In Isak Dinesen's "The Ring", why won't Lovisa ever be fully content with her new life?
In Studies in Short Fiction, Bassoff contends that Lovisa ‘‘muses over her happiness’’ and then, after her engagement with the thief, ‘‘life is both more and less than imagined promises.’’ For, interpreting the encounter with the thief in the grove as a sexual one, symbolized by the action with the knife--
he... raised the point of the knife till it pointed at her throat. The gesture was mad, unbelievable. He did not smile as he made it, but his nostrils distended, the corners of his mouth quivered a little. Then slowly he put the knife back in the sheath by his belt--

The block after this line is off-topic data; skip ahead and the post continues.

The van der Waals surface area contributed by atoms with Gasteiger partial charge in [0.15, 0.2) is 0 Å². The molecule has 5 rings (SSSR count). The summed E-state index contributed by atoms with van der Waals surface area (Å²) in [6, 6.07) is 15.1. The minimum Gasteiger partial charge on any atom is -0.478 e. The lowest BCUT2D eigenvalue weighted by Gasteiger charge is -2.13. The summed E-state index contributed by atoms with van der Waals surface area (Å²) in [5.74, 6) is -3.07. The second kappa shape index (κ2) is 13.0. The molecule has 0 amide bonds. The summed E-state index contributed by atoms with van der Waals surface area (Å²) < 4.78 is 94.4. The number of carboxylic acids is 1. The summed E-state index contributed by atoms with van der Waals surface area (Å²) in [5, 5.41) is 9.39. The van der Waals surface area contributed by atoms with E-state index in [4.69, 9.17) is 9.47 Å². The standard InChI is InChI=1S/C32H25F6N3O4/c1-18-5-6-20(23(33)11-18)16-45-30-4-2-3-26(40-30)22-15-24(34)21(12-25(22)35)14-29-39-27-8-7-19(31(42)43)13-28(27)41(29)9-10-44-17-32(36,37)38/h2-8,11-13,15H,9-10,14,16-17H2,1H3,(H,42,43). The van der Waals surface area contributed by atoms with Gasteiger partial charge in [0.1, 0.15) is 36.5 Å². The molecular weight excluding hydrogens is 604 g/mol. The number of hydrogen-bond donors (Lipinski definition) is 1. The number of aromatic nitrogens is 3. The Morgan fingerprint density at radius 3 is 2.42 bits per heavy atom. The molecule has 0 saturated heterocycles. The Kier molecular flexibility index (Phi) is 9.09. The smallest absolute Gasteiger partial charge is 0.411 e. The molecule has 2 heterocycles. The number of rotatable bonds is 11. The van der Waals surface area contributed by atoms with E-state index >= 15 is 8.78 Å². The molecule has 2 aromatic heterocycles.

Certainly, then, Lovisa has lost her innocent confidence in life after the encounter with the thief: "With his lost ring she had wedded herself to something." The experience in the grove has, indeed, changed the young woman who knew no fear nor no evil before it. Never again can she sense the comfort she once knew; never again can she be without a certain consternation. Indeed, more than the wedding ring has been lost as she is now to be wed to fear and uncertainty with a new ring.